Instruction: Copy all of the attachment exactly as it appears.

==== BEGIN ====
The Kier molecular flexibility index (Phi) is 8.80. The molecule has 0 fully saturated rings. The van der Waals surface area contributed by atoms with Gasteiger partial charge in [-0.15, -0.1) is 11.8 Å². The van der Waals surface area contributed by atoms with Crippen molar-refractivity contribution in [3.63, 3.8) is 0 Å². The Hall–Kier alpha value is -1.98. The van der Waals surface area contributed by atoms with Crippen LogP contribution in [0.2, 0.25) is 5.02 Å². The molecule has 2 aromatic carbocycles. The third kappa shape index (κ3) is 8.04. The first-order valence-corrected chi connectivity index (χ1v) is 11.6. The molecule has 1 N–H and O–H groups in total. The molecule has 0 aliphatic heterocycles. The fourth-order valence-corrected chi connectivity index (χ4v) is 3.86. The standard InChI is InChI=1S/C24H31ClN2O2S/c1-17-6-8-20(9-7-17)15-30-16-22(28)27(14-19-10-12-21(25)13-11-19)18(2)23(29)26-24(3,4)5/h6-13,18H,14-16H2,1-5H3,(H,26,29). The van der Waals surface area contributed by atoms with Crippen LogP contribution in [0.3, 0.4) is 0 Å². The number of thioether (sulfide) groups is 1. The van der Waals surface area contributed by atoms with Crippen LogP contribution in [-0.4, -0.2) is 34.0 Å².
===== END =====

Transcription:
The Kier molecular flexibility index (Phi) is 8.80. The molecule has 0 fully saturated rings. The van der Waals surface area contributed by atoms with Gasteiger partial charge in [-0.15, -0.1) is 11.8 Å². The van der Waals surface area contributed by atoms with Crippen molar-refractivity contribution in [3.63, 3.8) is 0 Å². The Hall–Kier alpha value is -1.98. The van der Waals surface area contributed by atoms with Crippen LogP contribution in [0.2, 0.25) is 5.02 Å². The molecule has 2 aromatic carbocycles. The third kappa shape index (κ3) is 8.04. The first-order valence-corrected chi connectivity index (χ1v) is 11.6. The molecule has 1 N–H and O–H groups in total. The molecule has 0 aliphatic heterocycles. The fourth-order valence-corrected chi connectivity index (χ4v) is 3.86. The standard InChI is InChI=1S/C24H31ClN2O2S/c1-17-6-8-20(9-7-17)15-30-16-22(28)27(14-19-10-12-21(25)13-11-19)18(2)23(29)26-24(3,4)5/h6-13,18H,14-16H2,1-5H3,(H,26,29). The van der Waals surface area contributed by atoms with Crippen LogP contribution in [0.3, 0.4) is 0 Å². The number of thioether (sulfide) groups is 1. The van der Waals surface area contributed by atoms with Crippen LogP contribution in [-0.4, -0.2) is 34.0 Å².